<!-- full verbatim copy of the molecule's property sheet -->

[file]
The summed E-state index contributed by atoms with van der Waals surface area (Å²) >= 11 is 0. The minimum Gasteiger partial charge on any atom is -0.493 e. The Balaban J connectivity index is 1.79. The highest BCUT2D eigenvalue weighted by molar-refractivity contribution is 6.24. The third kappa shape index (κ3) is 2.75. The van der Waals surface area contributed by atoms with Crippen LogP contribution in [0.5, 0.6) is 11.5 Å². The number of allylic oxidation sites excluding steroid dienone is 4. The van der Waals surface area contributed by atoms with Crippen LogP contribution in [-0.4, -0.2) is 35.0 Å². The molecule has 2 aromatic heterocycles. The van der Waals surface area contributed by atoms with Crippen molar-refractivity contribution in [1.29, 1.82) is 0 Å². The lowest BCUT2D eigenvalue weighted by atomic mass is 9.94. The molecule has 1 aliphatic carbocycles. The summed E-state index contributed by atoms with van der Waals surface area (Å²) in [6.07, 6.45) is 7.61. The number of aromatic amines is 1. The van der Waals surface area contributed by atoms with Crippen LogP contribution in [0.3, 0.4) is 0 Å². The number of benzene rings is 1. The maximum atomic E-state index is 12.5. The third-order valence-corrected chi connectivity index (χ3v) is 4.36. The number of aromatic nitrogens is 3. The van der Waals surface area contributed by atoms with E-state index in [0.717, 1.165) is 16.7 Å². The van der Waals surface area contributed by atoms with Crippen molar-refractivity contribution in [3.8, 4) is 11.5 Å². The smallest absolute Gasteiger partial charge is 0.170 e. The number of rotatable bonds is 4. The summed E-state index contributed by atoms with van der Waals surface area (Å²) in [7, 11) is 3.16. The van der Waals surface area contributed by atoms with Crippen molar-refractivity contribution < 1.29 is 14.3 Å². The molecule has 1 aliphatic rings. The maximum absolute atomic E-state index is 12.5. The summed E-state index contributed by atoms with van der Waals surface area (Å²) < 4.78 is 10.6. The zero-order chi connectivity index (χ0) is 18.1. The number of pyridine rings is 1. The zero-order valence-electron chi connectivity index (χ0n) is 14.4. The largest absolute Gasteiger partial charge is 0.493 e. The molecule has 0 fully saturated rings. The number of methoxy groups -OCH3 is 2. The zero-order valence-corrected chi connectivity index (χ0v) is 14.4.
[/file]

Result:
The summed E-state index contributed by atoms with van der Waals surface area (Å²) >= 11 is 0. The minimum Gasteiger partial charge on any atom is -0.493 e. The Balaban J connectivity index is 1.79. The highest BCUT2D eigenvalue weighted by molar-refractivity contribution is 6.24. The third kappa shape index (κ3) is 2.75. The van der Waals surface area contributed by atoms with Crippen LogP contribution in [0.5, 0.6) is 11.5 Å². The number of allylic oxidation sites excluding steroid dienone is 4. The van der Waals surface area contributed by atoms with Crippen LogP contribution in [-0.4, -0.2) is 35.0 Å². The molecule has 2 aromatic heterocycles. The van der Waals surface area contributed by atoms with Crippen molar-refractivity contribution in [1.29, 1.82) is 0 Å². The lowest BCUT2D eigenvalue weighted by atomic mass is 9.94. The molecule has 1 aliphatic carbocycles. The summed E-state index contributed by atoms with van der Waals surface area (Å²) in [6.07, 6.45) is 7.61. The number of aromatic amines is 1. The van der Waals surface area contributed by atoms with Crippen LogP contribution in [0.3, 0.4) is 0 Å². The number of benzene rings is 1. The maximum atomic E-state index is 12.5. The third-order valence-corrected chi connectivity index (χ3v) is 4.36. The number of aromatic nitrogens is 3. The van der Waals surface area contributed by atoms with E-state index in [0.717, 1.165) is 16.7 Å². The van der Waals surface area contributed by atoms with Crippen molar-refractivity contribution in [3.8, 4) is 11.5 Å². The smallest absolute Gasteiger partial charge is 0.170 e. The number of rotatable bonds is 4. The summed E-state index contributed by atoms with van der Waals surface area (Å²) in [7, 11) is 3.16. The van der Waals surface area contributed by atoms with Crippen molar-refractivity contribution < 1.29 is 14.3 Å². The molecule has 1 aliphatic rings. The maximum absolute atomic E-state index is 12.5. The summed E-state index contributed by atoms with van der Waals surface area (Å²) < 4.78 is 10.6. The zero-order chi connectivity index (χ0) is 18.1. The number of pyridine rings is 1. The zero-order valence-electron chi connectivity index (χ0n) is 14.4. The largest absolute Gasteiger partial charge is 0.493 e. The molecule has 0 fully saturated rings. The number of methoxy groups -OCH3 is 2. The zero-order valence-corrected chi connectivity index (χ0v) is 14.4.